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April 05, 2021

Apple trees, butterflies to be introduced in Centralia, Pennsylvania's abandoned coal town

The former home of Graffiti Highway will get new life with help from an environmental group

Environment Nature
Centralia Apple Trees GRACE DICKINSON/for PhillyVoice

Graffiti Highway, a popular place to visit in Centralia, was covered up with dirt last year as tourists overran the area in Columbia County. Now an environmental group will work to restore the ecosystem and wildlife habitats of the Pennsylvania ghost down, where an underground coal fire has been burning since 1962.

One year after Pennsylvania officials shut down Graffiti Highway, the deserted stretch of road that has become a destination in Centralia, an environmental group has plans to bring new life to the largely abandoned coal town in Columbia County.

The Eastern Pennsylvania Coalition for Abandoned Mine Reclamation will plant 250 apple trees in Centralia during an event on April 17, part of a larger plan to restore the town's ecosystem and improve wildlife habitats there.

Centralia, located about 85 miles northwest of Philadelphia, has long been a source of legend in Pennsylvania. In 1962, an underground fire that began in a coal mine spread and compelled the relocation of the town's residents. A population of about 2,000 in 1950 had dwindled to just five people in 2017.

The fire continues to burn underground to this day and it could be spreading.

During the mid-2000's, an abandoned portion of Route 61 that runs through Centralia become a pilgrimage site for graffiti artists, who decorated the 3/4-mile stretch of cracked pavement. The colorful patchwork of tags and grass jutting out of the smoky highway made Centralia a photographer's dream.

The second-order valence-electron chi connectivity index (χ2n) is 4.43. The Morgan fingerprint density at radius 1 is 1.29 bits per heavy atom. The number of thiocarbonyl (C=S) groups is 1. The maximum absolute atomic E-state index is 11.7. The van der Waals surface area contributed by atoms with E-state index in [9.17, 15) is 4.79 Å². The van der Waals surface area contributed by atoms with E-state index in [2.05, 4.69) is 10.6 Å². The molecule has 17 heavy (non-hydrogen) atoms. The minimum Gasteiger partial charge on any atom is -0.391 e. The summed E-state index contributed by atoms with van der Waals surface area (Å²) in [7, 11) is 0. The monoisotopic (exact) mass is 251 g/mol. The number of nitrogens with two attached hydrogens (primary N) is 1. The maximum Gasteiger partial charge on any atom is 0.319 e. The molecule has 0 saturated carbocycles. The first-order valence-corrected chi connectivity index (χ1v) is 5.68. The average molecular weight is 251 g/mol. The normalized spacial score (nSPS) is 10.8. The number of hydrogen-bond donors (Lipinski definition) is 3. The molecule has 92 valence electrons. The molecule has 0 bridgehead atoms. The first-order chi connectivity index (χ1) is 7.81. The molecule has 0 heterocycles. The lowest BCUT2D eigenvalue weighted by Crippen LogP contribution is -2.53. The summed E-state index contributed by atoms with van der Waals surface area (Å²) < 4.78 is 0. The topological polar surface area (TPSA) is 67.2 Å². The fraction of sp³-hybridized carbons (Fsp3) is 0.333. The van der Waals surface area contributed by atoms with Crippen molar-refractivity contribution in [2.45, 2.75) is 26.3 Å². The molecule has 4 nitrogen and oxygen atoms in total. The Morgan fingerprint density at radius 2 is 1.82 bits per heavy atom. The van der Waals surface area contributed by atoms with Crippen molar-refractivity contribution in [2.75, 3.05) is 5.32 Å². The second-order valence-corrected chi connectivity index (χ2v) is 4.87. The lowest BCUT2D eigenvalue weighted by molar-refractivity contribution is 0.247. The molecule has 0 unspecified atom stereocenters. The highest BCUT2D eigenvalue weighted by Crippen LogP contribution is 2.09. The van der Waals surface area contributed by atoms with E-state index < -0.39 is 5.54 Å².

The highway was covered with dirt last April as people flocked there during the early days of the COVID-19 pandemic. Centralia has also been a site used for illegal dumping, and litter has accumulated from those who visited over the years.

Each year, EPCAMR has held cleanups to get rid of the garbage and other debris in the town, but this year they'll be setting the bar higher.

The tree planting is funded by ISI and Mental Insight Foundation to help beautify the area, with tree donations and other supplies coming from Wafler Nursery, Brace’s Orchard, Heller Orchards and other organizations.

EPCAMR also has joined with the Keystone 10 Million Trees Partnership, which will donate shelters for the trees and provide native trees that will be planted during the next annual cleanup in October 2021.

"Additionally, we are preparing the area to become an official Monarch Butterfly Waystation. We are excited to grow milkweed and other pollinator plants," EPCAMR officials said. "We plan to work with local community programs to raise butterflies, culminating in a fall release of the butterflies at the location."

Information about volunteering for the April 17 event — which will follow COVID-19 safety protocols — can be found EPCAMR's website.

Centralia's underground fire has made it a fascinating case study in biology and microorganisms, as covered in the video below from Verge Science.

In a few years time, with help from EPCAMR and its partner organizations, Centralia should have a little more life to celebrate.